But, come on now – this is what the top commercial real estate professionals in Atlanta blog about?

First of all, there is only one woman among the top 10. And her post is a promo for Publix supermarkets. No problem with Publix – I shop there all the time – but couldn’t it have been more topical (curbside shopping) and less commercial?

The bottom of the “top ten” – that very last number ten – had had the most page views (2,084, after its April 4, 2011 posting) and was the only one that interested me: “How Atlanta looks to the world”. But I immediately disagreed with a major premise: “Visionary leadership that has planned and prepared the area for growth” . . . Really? Any day now, when I look in the dictionary for a definition of “sprawl”, I expect to see “Atlanta” and little else.

Seriously, when I was more interested and involved in “international” than I am today, my global interlocutors who were weighing Atlanta as a site for their U.S. headquarters and ended up on the negative side uniformly cited two problems they saw: traffic and education. Traffic (read: “sprawl”), in the past two decades, has not improved. And education? Well, we now have that debacle in black and white also.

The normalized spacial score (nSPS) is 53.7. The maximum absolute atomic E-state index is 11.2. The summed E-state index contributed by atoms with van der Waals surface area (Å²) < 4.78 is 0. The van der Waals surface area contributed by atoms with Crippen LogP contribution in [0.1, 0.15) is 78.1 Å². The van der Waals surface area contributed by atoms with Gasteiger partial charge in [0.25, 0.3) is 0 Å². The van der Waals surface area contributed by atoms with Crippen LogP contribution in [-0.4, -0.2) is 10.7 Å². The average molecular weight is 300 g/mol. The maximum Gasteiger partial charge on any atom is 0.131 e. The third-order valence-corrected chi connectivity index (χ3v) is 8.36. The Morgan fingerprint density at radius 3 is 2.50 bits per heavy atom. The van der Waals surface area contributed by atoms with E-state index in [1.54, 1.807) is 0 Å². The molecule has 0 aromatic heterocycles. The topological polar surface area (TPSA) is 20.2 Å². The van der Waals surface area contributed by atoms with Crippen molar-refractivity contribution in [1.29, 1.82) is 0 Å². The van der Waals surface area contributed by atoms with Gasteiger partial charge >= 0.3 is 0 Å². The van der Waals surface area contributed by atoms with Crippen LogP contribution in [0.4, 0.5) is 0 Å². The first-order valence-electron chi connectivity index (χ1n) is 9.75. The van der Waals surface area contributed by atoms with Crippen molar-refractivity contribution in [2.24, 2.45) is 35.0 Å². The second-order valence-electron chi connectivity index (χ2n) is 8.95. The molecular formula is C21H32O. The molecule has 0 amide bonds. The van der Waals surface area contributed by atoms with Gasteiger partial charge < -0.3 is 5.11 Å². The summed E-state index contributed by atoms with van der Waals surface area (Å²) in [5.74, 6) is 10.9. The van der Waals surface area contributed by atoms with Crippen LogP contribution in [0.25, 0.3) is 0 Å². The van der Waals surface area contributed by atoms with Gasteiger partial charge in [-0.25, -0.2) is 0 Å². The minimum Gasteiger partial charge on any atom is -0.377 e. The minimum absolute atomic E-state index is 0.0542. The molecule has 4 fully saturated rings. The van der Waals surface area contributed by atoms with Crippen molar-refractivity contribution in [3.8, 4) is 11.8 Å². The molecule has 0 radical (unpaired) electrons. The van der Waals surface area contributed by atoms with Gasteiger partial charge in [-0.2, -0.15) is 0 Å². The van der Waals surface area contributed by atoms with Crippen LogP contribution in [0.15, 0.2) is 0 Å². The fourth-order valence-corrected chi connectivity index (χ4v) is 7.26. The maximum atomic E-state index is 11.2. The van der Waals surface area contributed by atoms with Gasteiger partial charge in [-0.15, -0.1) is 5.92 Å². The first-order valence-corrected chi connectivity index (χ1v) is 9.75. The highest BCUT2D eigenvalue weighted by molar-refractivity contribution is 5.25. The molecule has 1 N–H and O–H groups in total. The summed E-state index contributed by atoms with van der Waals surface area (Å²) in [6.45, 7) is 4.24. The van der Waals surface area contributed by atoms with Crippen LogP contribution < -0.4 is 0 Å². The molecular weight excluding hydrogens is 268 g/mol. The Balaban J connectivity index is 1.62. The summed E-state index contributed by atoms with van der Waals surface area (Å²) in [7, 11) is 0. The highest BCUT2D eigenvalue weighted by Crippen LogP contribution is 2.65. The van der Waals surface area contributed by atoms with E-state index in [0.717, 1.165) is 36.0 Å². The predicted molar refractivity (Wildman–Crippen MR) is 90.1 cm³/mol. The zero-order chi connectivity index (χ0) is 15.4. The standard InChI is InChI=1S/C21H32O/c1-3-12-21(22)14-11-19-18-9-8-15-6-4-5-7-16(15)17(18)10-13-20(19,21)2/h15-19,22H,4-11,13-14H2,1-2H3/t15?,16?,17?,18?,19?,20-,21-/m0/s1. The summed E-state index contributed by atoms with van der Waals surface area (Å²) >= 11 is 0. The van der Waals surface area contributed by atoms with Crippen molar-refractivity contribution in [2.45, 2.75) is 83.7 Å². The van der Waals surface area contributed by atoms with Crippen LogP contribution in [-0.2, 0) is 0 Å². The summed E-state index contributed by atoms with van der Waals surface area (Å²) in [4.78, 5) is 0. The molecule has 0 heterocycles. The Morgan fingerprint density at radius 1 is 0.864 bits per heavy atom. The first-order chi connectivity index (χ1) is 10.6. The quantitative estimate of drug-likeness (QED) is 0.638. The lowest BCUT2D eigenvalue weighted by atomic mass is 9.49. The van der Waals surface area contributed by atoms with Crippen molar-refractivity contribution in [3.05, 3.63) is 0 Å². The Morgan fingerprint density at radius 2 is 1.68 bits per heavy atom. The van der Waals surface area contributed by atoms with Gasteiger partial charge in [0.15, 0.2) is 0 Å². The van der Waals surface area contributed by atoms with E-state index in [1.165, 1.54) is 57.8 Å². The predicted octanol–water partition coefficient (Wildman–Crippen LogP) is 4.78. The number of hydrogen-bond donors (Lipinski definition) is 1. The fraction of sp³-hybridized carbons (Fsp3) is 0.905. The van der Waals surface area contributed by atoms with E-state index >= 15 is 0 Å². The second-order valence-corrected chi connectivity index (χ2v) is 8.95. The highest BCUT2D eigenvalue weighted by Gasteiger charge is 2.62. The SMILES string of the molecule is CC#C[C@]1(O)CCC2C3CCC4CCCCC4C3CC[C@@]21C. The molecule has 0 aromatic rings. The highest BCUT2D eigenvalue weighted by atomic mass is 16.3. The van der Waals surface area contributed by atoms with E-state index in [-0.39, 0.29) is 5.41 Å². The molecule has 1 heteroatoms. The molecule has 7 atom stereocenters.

Anyone remember Atlanta’s plans for the Secretariat of the Free Trade Area of the Americas (FTAA)? Traffic and education killed that dream.

Getting back to blogs – if they don’t inform, entertain and engage, who needs them? Industry focus or not.

When you blog . . . (three cardinal rules):

Your readers will have to become convinced that you know what you’re talking about (or they won’t come back for more).

Your readers will have to become convinced that your motives are pure, that you want to inform (a new tomato sauce recipe, review of a new tech gadget you have tried and like), entertain (make them laugh, or at least smile and nod their heads), and engage (your readers become aware that you truly care about them and want to hear back from them); if your motivation is to sell . . ., you’re losing readers!

Write clearly and with conviction, with proper grammar, spelling, punctuation and syntax and without hype, jargon, self-promotion, clich├ęs or verbosity.

That’s all! See how easy it is?